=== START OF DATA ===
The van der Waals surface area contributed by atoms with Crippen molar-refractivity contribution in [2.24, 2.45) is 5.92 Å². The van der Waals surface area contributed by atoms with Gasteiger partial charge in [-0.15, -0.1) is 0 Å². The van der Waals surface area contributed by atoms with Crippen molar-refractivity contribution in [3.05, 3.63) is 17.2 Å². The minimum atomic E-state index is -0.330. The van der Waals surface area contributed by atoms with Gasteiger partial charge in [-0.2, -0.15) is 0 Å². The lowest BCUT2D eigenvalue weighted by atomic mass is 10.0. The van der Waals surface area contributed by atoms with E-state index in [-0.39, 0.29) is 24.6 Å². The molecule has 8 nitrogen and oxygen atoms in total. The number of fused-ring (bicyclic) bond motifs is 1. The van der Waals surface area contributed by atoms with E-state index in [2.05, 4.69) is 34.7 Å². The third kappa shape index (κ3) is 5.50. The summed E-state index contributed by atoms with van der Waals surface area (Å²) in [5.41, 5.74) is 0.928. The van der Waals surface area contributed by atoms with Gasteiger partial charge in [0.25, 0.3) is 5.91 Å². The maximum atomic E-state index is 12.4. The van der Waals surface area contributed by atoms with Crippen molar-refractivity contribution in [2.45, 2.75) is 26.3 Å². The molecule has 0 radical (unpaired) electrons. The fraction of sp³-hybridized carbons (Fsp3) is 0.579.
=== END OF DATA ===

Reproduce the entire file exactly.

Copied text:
The van der Waals surface area contributed by atoms with Crippen molar-refractivity contribution in [2.24, 2.45) is 5.92 Å². The van der Waals surface area contributed by atoms with Gasteiger partial charge in [-0.15, -0.1) is 0 Å². The van der Waals surface area contributed by atoms with Crippen molar-refractivity contribution in [3.05, 3.63) is 17.2 Å². The minimum atomic E-state index is -0.330. The van der Waals surface area contributed by atoms with Gasteiger partial charge in [-0.2, -0.15) is 0 Å². The lowest BCUT2D eigenvalue weighted by atomic mass is 10.0. The van der Waals surface area contributed by atoms with E-state index in [-0.39, 0.29) is 24.6 Å². The molecule has 8 nitrogen and oxygen atoms in total. The number of fused-ring (bicyclic) bond motifs is 1. The van der Waals surface area contributed by atoms with E-state index in [2.05, 4.69) is 34.7 Å². The third kappa shape index (κ3) is 5.50. The summed E-state index contributed by atoms with van der Waals surface area (Å²) in [5.41, 5.74) is 0.928. The van der Waals surface area contributed by atoms with Gasteiger partial charge in [0.25, 0.3) is 5.91 Å². The maximum atomic E-state index is 12.4. The van der Waals surface area contributed by atoms with Crippen molar-refractivity contribution in [2.45, 2.75) is 26.3 Å². The molecule has 0 radical (unpaired) electrons. The fraction of sp³-hybridized carbons (Fsp3) is 0.579.